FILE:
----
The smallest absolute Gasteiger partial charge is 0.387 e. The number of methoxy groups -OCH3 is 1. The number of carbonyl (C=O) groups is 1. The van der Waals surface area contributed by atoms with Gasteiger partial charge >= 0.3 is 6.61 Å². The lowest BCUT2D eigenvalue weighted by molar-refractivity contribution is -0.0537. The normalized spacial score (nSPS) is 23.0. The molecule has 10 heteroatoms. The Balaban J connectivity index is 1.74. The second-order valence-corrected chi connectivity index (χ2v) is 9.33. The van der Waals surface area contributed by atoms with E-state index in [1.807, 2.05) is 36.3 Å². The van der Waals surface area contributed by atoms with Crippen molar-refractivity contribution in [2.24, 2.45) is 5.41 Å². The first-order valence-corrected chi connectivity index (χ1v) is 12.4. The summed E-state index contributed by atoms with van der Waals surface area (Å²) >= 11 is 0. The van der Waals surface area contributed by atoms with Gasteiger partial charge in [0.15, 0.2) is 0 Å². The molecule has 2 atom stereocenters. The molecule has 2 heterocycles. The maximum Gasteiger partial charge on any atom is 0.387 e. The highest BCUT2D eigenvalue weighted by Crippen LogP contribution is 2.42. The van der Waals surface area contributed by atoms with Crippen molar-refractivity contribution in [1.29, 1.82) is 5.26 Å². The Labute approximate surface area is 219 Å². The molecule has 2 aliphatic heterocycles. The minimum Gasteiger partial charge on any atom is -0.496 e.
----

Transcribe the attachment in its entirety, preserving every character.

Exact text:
The smallest absolute Gasteiger partial charge is 0.387 e. The number of methoxy groups -OCH3 is 1. The number of carbonyl (C=O) groups is 1. The van der Waals surface area contributed by atoms with Gasteiger partial charge >= 0.3 is 6.61 Å². The lowest BCUT2D eigenvalue weighted by molar-refractivity contribution is -0.0537. The normalized spacial score (nSPS) is 23.0. The molecule has 10 heteroatoms. The Balaban J connectivity index is 1.74. The second-order valence-corrected chi connectivity index (χ2v) is 9.33. The van der Waals surface area contributed by atoms with E-state index in [1.807, 2.05) is 36.3 Å². The van der Waals surface area contributed by atoms with Crippen molar-refractivity contribution in [2.24, 2.45) is 5.41 Å². The first-order valence-corrected chi connectivity index (χ1v) is 12.4. The summed E-state index contributed by atoms with van der Waals surface area (Å²) >= 11 is 0. The van der Waals surface area contributed by atoms with Gasteiger partial charge in [0.15, 0.2) is 0 Å². The molecule has 2 atom stereocenters. The molecule has 2 heterocycles. The maximum Gasteiger partial charge on any atom is 0.387 e. The highest BCUT2D eigenvalue weighted by Crippen LogP contribution is 2.42. The van der Waals surface area contributed by atoms with Crippen molar-refractivity contribution in [1.29, 1.82) is 5.26 Å². The Labute approximate surface area is 219 Å². The molecule has 2 aliphatic heterocycles. The minimum Gasteiger partial charge on any atom is -0.496 e.